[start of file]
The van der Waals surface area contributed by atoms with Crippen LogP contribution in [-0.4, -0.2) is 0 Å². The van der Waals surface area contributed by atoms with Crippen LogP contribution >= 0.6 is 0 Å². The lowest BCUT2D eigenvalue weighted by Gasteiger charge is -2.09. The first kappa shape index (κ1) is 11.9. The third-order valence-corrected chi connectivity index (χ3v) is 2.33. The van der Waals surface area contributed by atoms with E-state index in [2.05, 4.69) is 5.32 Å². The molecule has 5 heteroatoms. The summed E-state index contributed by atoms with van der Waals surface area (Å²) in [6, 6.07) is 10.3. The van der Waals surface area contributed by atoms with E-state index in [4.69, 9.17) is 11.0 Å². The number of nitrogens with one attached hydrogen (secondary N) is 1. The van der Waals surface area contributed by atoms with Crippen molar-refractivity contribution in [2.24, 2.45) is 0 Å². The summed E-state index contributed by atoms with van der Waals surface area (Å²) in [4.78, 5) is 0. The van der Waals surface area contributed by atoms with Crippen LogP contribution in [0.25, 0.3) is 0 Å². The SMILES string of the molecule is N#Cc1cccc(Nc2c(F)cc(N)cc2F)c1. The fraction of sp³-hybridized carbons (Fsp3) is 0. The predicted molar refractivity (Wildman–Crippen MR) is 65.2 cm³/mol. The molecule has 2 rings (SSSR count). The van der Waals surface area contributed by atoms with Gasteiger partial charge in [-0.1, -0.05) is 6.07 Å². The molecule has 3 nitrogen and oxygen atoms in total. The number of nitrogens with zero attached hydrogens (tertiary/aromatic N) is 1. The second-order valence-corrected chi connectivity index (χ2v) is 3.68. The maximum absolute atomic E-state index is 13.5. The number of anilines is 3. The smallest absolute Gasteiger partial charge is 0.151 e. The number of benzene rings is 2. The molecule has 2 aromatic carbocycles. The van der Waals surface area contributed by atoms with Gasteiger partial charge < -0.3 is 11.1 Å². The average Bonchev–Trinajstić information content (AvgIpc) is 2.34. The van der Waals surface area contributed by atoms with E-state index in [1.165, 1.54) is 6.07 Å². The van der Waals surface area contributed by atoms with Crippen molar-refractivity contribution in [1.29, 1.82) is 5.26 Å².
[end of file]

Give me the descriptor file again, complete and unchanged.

The van der Waals surface area contributed by atoms with Crippen LogP contribution in [-0.4, -0.2) is 0 Å². The van der Waals surface area contributed by atoms with Crippen LogP contribution >= 0.6 is 0 Å². The lowest BCUT2D eigenvalue weighted by Gasteiger charge is -2.09. The first kappa shape index (κ1) is 11.9. The third-order valence-corrected chi connectivity index (χ3v) is 2.33. The van der Waals surface area contributed by atoms with E-state index in [2.05, 4.69) is 5.32 Å². The molecule has 5 heteroatoms. The summed E-state index contributed by atoms with van der Waals surface area (Å²) in [6, 6.07) is 10.3. The van der Waals surface area contributed by atoms with E-state index in [4.69, 9.17) is 11.0 Å². The number of nitrogens with one attached hydrogen (secondary N) is 1. The van der Waals surface area contributed by atoms with Crippen molar-refractivity contribution in [2.24, 2.45) is 0 Å². The summed E-state index contributed by atoms with van der Waals surface area (Å²) in [4.78, 5) is 0. The van der Waals surface area contributed by atoms with Crippen LogP contribution in [0.25, 0.3) is 0 Å². The SMILES string of the molecule is N#Cc1cccc(Nc2c(F)cc(N)cc2F)c1. The fraction of sp³-hybridized carbons (Fsp3) is 0. The predicted molar refractivity (Wildman–Crippen MR) is 65.2 cm³/mol. The molecule has 2 rings (SSSR count). The van der Waals surface area contributed by atoms with Gasteiger partial charge in [-0.1, -0.05) is 6.07 Å². The molecule has 3 nitrogen and oxygen atoms in total. The number of nitrogens with zero attached hydrogens (tertiary/aromatic N) is 1. The second-order valence-corrected chi connectivity index (χ2v) is 3.68. The maximum absolute atomic E-state index is 13.5. The number of anilines is 3. The smallest absolute Gasteiger partial charge is 0.151 e. The number of benzene rings is 2. The molecule has 2 aromatic carbocycles. The van der Waals surface area contributed by atoms with Gasteiger partial charge < -0.3 is 11.1 Å². The average Bonchev–Trinajstić information content (AvgIpc) is 2.34. The van der Waals surface area contributed by atoms with E-state index in [1.165, 1.54) is 6.07 Å². The van der Waals surface area contributed by atoms with Crippen molar-refractivity contribution in [1.29, 1.82) is 5.26 Å².